The measure of man?
There is much that can be said about this experiment and none of it is good. To enlightened folk 120 years later, the experiment appears naive and misguided. We need to remember that at this time in history, even well-educated folk, were likely to believe in God. Atheism, as a concept, would only take hold, in the West, after the Great War. What I find particularly strange is the concept of the soul as envisaged by the good doctor. The notion of the soul, in the West, has undergone much change over the past 2,500 + years. It can be traced from its early beginnings in Greek thought (Homeric-pre-Socratic) to a thorough exposition by the great Greek ancient philosophers, Plato and Aristotle. Their concept of the soul heavily influenced philosophers to come ultimately becoming incorporated into Christianity by the early Church Fathers. Thus our modern idealisation of the soul is essentially 'Ancient Greek' with a modicum of Christian garnish/varnish. Curiously, the theology of the soul as outlined by the ancient Jews did not overly influence the Christian concept. I find this interesting, as of course, much of what we consider 'Christian' has been taken from Judaism (?discuss). I think it would be worthwhile to write on the topic of: 'The Concept of the Soul, in the Western Tradition', at a later juncture. Anyway, for the purpose of this post, it is sufficient to note that the Western concept of the soul has, to the best of my knowledge, always been considered as an ethereal incorporate entity and therefore devoid of mass. As such, it would not be expected to exhibit 'weight' as a constituent property. Therefore, conceptually, MacDougal's experiment was very much at odds with 'theological thought' of the time; very curious indeed.
Clearly, the logistical problems involved were formidable. But this did not deter the doughty, indomitable Dr. Duncan MacDougal as he embarked on designing a foolproof protocol.
Dr. MacDougal managed to obtain six patients on the point of death. He persuaded his moribund patients to lie on a modified bed containing a sensitive scale. At the time of death, Dr. MacDougal noted any change in the patient's weight. His conclusion: the weight of the soul is equivalent to 21gms. However, this result was obtained from only four of his dying patients and the data obtained was inconsistent.
This experiment has been cited by Christian groups as scientifically proving the existence of a soul even though the experiment assumes and implies that the soul has a physical manifestation, counter to mainstream Christian doctrine. The good doc repeated his experiment on fifteen dogs. In this instance, there was no loss in weight at the time of death. Dr. MacDougal considered this result in accord with current Christian doctrine. Only humans were exalted enough to be worthy of a soul. All other living organisms, and inanimate objects, were bereft. There is no mention of how the canines expired. I can only surmise that the 'good doc' helped the dogs to relinquish their grasp on existence with a little morphia.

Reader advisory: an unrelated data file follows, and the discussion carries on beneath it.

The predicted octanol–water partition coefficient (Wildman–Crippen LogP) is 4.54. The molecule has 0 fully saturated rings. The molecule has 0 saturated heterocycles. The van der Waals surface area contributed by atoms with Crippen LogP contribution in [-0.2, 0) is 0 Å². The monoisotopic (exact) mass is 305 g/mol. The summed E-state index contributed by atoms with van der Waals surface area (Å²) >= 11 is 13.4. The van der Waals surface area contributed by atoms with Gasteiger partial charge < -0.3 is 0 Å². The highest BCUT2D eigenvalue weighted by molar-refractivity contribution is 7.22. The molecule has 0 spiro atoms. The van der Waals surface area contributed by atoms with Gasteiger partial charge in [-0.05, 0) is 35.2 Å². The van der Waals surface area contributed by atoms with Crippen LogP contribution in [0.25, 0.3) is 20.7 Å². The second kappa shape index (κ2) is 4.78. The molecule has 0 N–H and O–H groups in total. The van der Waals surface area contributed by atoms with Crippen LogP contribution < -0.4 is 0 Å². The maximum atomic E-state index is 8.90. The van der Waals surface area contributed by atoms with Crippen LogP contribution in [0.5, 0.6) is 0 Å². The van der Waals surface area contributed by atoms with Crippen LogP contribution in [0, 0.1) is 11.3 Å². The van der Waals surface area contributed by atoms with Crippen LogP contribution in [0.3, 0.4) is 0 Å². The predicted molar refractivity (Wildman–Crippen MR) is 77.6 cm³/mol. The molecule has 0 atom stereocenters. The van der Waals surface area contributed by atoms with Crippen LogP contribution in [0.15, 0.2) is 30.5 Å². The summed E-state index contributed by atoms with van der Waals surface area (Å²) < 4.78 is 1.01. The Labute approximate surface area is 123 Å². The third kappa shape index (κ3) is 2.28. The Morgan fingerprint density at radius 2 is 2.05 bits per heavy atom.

There is so much wrong with MacDougal's experiment that it is difficult to know where to start, although he did manage to get his findings published in a respectable medical Journal (American Medicine 1907). Criticism was leveled soon after publication and very few scientists and physicians considered MacDougal's findings valid. Ultamately only four patents provided data in this study. This is a ridiculously small sample set to base such wide-sweeping conclusions and it is impossible to perform any credible statistical analysis. On this basis alone the experiment can be disregarded. It is only recently that we have developed techniques to define and measure the precise time of death. The criteria used by MacDougal to determine the exact time of death was considered flawed and imprecise. It has also been argued that the means to weigh the patients was not accurate and only precise to 5gms. At the time of publication a prominent American physician, Dr Augustus Clarke, proferred a more probable cause of weight loss following death. He stated that at the time of death there is usually a sudden rise in body temperature causing an increase in sweating resulting in water loss. As dogs have no sweat glands they would not exhibit a corresponding loss in fluid at death.
I see no need to belabour the point. Although a small group of fundamentalists might be convinced, the vast majority of serious scientists, and lay folk alike, remain unconvinced. As far as I'm aware there has been no subsequent attempt to repeat the experiment, on human subjects at least. Given the immense logistical (and ethical?) hurdles involved, it will come as no surprise. And frankly, serious physicians, and scientists, have better things to occupy their research time and budget.
My Soul. I summon to the winding ancient stair;
Set all your mind upon the steep ascent,
Upon the broken, crumbling battlement,
Upon the breathless starlit air,
Upon the star that marks the hidden pole;
Fix every wandering thought upon
That quarter where all thought is done: